Here’s the latest on France’s latest political soap opera of corruption, backstabbing, and dastarly deeds:
First, a little background: As readers of this blog will know, PM de Villepin is suspected of involvement in a shadowy scheme to discredit his bitter rival, Interior Minister Nicolas Sarkozy. Namely, Sarko’s name turned up in a list of names at Clearstream, a Luxembourg-based clearinghouse of Deutsche Boerse AG, where the persons listed supposedly were laundering money received as kickbaks from the sale of frigates to Taiwan in the early 90s. The list was determined to be fake. Presently, judges are investigating who sent the fake list, among other things, and Sarko, the other politicians named, and Clearstream are suing (see sidebar for previous posts).
Last night (link in French) Sarkozy was a guest in France2’s evening broadcast. He stated he trusts the justice system and will not resign, even when David Pujadas, the interviewer, pressed the issue by saying that not resigning made it look like he was going along with Chirac/de Villepin.
Sarkozy explained that as an elected official it is his duty to continue: “We must perform the jobs we were elected to do”, and, while he wants to know who put his name in the fake list, he’s waiting for the result of the judges’ investigation.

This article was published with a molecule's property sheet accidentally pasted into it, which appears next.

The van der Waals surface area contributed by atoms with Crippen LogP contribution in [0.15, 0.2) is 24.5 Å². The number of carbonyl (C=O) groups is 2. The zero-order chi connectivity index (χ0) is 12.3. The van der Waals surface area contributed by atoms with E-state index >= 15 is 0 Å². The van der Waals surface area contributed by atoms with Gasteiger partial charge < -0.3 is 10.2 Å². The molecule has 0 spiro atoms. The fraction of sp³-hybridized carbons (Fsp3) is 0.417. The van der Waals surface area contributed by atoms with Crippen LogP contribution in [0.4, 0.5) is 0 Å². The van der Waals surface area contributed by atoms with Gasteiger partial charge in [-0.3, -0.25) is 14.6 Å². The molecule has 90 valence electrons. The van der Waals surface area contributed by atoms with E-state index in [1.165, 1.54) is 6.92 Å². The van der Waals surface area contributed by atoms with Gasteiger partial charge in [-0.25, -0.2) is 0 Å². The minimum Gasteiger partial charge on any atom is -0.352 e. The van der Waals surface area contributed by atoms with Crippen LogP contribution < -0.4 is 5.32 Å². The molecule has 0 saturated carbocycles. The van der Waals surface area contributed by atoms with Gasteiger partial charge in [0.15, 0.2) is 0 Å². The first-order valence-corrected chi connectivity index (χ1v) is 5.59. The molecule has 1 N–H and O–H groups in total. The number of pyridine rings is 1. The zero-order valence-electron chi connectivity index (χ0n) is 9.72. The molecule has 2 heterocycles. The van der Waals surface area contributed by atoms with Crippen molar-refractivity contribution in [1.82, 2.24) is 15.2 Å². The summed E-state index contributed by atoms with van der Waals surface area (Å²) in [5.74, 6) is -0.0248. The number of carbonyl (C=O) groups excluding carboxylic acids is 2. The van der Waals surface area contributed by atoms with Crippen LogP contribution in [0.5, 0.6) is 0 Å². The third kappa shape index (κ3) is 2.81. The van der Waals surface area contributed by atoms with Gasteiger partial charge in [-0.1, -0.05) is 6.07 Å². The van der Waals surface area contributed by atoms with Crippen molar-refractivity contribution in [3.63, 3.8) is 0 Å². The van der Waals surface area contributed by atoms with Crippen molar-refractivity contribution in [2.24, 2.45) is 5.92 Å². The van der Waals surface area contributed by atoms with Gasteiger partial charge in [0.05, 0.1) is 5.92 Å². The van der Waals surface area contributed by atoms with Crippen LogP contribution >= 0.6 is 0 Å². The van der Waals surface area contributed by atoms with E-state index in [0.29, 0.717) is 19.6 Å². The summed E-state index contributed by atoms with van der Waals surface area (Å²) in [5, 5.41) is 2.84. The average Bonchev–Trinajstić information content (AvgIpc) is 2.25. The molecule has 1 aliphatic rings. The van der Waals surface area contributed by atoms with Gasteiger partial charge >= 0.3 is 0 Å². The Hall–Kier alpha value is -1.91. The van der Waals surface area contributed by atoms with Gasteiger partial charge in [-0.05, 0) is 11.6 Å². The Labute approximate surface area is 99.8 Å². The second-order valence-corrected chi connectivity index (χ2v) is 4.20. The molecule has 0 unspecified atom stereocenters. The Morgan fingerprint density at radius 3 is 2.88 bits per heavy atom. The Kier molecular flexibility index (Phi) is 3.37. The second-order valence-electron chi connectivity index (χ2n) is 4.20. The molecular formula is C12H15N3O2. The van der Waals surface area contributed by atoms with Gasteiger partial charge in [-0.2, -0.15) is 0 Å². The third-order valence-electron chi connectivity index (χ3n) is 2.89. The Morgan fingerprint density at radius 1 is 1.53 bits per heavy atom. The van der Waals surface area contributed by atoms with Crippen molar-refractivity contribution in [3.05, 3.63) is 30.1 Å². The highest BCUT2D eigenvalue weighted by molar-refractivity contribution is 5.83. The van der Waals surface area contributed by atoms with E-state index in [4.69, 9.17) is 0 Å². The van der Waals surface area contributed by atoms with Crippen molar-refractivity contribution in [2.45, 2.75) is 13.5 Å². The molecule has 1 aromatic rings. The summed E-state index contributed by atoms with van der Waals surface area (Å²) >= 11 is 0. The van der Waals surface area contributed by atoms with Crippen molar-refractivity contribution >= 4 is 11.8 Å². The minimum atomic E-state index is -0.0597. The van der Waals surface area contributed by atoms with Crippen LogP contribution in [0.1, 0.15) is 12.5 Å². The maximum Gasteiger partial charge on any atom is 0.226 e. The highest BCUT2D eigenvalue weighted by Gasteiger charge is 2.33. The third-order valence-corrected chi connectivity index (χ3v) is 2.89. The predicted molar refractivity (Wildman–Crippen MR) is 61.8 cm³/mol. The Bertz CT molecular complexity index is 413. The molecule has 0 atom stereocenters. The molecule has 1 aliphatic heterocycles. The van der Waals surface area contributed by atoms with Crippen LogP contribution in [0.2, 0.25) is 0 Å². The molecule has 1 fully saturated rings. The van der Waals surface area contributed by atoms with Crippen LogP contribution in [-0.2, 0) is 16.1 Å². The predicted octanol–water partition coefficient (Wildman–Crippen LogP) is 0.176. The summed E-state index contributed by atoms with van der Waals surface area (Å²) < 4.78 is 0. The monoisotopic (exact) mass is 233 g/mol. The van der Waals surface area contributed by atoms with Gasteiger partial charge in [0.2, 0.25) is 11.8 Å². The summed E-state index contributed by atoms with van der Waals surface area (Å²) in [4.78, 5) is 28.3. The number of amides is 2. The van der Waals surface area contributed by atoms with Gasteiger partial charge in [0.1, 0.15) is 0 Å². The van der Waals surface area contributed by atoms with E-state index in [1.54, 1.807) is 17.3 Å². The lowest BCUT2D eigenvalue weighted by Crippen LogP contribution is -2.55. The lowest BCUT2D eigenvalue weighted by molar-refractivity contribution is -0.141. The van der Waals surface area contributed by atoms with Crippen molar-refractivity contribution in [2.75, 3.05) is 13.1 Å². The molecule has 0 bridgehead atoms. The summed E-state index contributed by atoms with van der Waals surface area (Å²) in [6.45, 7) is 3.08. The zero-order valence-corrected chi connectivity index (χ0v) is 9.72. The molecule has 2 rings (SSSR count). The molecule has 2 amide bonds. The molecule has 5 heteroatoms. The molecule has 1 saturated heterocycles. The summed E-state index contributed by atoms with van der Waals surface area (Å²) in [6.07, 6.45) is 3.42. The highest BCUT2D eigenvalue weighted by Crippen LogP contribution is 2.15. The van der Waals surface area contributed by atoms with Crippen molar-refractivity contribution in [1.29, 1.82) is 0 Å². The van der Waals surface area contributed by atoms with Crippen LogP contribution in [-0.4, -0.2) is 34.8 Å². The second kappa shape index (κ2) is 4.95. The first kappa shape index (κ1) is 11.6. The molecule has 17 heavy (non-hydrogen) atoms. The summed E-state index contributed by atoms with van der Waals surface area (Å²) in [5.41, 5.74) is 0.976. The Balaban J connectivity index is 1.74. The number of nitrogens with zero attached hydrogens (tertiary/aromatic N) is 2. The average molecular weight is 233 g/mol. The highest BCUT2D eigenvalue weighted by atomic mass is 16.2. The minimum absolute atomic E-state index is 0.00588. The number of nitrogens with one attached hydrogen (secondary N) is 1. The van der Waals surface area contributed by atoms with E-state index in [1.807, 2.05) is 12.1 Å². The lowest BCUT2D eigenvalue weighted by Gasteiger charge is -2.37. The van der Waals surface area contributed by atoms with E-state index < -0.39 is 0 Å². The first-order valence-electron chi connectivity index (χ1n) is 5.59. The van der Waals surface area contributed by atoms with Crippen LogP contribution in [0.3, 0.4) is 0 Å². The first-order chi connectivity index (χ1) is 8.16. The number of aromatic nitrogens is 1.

Sarkozy also stressed that in his post as Minister of the Interior he’s in charge of the nation’s security. As such, he has legislation coming up in the Assembly, specifically, bills on selective immigration, sex offenders, crime prevention, and underage repeat offenders. He also stated that he heads the largest party. Therefore, it is his duty to stay in office to govern, not to follow the latest scandal.
Sarko’s interview can be viewed on line (in French) until 2PM EDT.
In other Clearstream news, as I predicted two days ago, the vote of no confidence against de Villepin didn’t pass yesterday. Additionally, “[Chirac] wants his final year to go as smoothly as possible, which requires an intelligent agreement with Sarkozy.”
And a new development in the investigation shows that one or more women’s DNA (link in French) was found in the stamps of the envelope containing the anonymous letter that “le corbeau” (the anonymous sender of the letter) sent to judges Henry Pons and Jean-Marie D’Huy.
For previous posts on Clearstream, please check the sidebar.
Update: Special thanks to Roger for his kind advice.